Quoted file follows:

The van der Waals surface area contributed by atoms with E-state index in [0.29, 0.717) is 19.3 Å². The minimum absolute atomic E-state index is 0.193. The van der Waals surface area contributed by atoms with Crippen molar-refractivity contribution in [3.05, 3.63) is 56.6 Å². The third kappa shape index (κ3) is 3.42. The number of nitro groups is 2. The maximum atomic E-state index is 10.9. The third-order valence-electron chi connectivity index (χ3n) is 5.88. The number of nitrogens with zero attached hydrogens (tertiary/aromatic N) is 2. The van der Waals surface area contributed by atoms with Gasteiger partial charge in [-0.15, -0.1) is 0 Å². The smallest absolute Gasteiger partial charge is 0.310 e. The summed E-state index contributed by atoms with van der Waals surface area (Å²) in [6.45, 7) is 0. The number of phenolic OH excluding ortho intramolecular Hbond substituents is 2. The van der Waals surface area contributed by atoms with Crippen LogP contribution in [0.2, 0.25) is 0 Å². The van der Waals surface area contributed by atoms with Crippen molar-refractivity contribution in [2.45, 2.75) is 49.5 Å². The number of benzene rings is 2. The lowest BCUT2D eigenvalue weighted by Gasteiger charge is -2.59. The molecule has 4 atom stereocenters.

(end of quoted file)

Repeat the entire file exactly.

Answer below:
The van der Waals surface area contributed by atoms with E-state index in [0.29, 0.717) is 19.3 Å². The minimum absolute atomic E-state index is 0.193. The van der Waals surface area contributed by atoms with Crippen molar-refractivity contribution in [3.05, 3.63) is 56.6 Å². The third kappa shape index (κ3) is 3.42. The number of nitro groups is 2. The maximum atomic E-state index is 10.9. The third-order valence-electron chi connectivity index (χ3n) is 5.88. The number of nitrogens with zero attached hydrogens (tertiary/aromatic N) is 2. The van der Waals surface area contributed by atoms with Gasteiger partial charge in [-0.15, -0.1) is 0 Å². The smallest absolute Gasteiger partial charge is 0.310 e. The summed E-state index contributed by atoms with van der Waals surface area (Å²) in [6.45, 7) is 0. The number of phenolic OH excluding ortho intramolecular Hbond substituents is 2. The van der Waals surface area contributed by atoms with Crippen LogP contribution in [0.2, 0.25) is 0 Å². The van der Waals surface area contributed by atoms with Crippen molar-refractivity contribution in [2.45, 2.75) is 49.5 Å². The number of benzene rings is 2. The lowest BCUT2D eigenvalue weighted by Gasteiger charge is -2.59. The molecule has 4 atom stereocenters.